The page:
Weaknesses. A purely Ideological System is a one-trick-pony. It is belief that the ideology is inevitably correct that keeps it alive. This presents an ideological group with two problems. First, if it wants to grow, it must gain (or conquer) new converts. Second, if it fails to meet the expectations of the followers, the ideology may lose its control over the population. This means that the two primary ways to defeat an ideology is either through discrediting the ideology or through exhaustion.
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Old 05-03-2017   #66
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Next Section. Not complete by any stretch,

IV. Strategy

Initial Questions. The PCoG can assist in designing a strategy to achieve your political goals. To do this, a few preliminary factors must be identified.

1. What is the political end-state you are trying to achieve?
2. How far are you willing to go to achieve this end-state (offensive and defensive)?
3. What is the primary type of political entity you are engaged with?
4. What are the secondary elements that support your adversary?
5. Other than the adversary, what other entities (friend or foe) will be involved?

First, we must know the political end-state we are seeking to achieve. Without that clearly identified, everything that follows will be the noise before the defeat. Second, is this something you are willing to go to Kinetic War over or are you just considering Political Hostilities?

The first two are standard questions. Next comes the question of identifying your adversary’s PCoG. In certain cases, like ISIS or North Korea, the answer is simple; ISIS is ideological and North Korea is autocratic. In others, like Iran, the answer is more nuanced, being a combination of ideology and autocracy. Still, Iran is primarily an autocracy, even though it is built on an ideological base. Iran also demonstrates why secondary elements are important. There are at least three that either offer targets to attack or serve as obstacles that should be neutralized as best as possible. First, there is the military, and in particular, the Revolutionary Guard. Second, there is the economy, dominated by oil production. Third, there is the Religion, which is a strong uniting factor in the country.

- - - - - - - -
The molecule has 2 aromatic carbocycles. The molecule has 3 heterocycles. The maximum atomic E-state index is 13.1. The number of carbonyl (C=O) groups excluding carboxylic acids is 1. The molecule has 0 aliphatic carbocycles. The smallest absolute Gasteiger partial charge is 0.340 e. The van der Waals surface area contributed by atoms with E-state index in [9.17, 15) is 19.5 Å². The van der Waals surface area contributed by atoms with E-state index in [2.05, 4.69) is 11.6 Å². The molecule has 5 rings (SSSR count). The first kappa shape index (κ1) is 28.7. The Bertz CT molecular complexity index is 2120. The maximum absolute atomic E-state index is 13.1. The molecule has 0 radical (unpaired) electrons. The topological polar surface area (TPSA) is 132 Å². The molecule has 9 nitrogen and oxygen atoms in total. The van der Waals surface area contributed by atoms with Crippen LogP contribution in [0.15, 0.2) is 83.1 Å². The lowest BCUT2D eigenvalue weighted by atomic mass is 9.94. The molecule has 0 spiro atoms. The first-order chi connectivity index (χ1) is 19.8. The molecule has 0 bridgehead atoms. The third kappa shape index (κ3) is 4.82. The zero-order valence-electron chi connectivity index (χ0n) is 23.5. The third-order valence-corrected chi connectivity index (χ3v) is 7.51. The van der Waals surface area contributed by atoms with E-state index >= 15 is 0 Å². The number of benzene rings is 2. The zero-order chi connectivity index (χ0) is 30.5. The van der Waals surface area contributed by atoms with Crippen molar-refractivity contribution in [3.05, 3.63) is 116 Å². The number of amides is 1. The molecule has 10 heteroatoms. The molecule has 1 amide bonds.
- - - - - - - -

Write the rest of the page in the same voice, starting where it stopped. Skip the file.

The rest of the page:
The fifth question deals with others who must be taken into consideration. Looking at Iran again, foes that must be addressed are Russia, who provides military support as well as state supported terrorist groups. Friends would be Israel and Saudi Arabia, as well as other Sunni Arab countries.

Aligning Strategy with the PCoG. Every situation is unique. Therefore, there is no cookie cutter answer. However, there are some general principles that might prove helpful with at least identifying where one’s efforts might be the most productive.

In offensive operations, identify and exploit weaknesses in your adversary’s PCoG. In an Autocratic System, determine which is the weakest of the Vassals, the economy, or the military. A specific attack less than Kinetic War may be sanctions on the economy, as were used against Iran to get them to negotiate on nuclear weapons. In a Democratic System you want to directly influence the population, as in the al Qaeda terrorist bombings in Spain prior to their elections. In an Ideological System you could wear it down until it collapses from exhaustion and is discredited, as in the case of communism. In defensive operations, your adversary will seek to exploit your weaknesses, so you must prepare to defend against such actions.

Strategic Mismatch. Until now, most of this probably seems intuitive. This next part may sound like heresy. If you do not align your operations with the appropriate PCoG, you will either spend far more time than necessary to achieve your objectives, or you will fail. For example, in Iraq American Counterinsurgency (COIN) doctrine stated that the people were the Center of Gravity. That would be true if Iraq was a Democratic System. It was not. We had toppled one large autocracy, which was eventually replaced with a multitude of smaller autocracies operated by local leaders. Intuitively, we realized this, and worked with Key Leaders to influence events. But our overall strategy of holding elections to legitimize a system that, in reality, was not the PCoG, was doomed to failure. We wasted a lot of time trying to influence the wrong PCoG, and left our mission unfulfilled.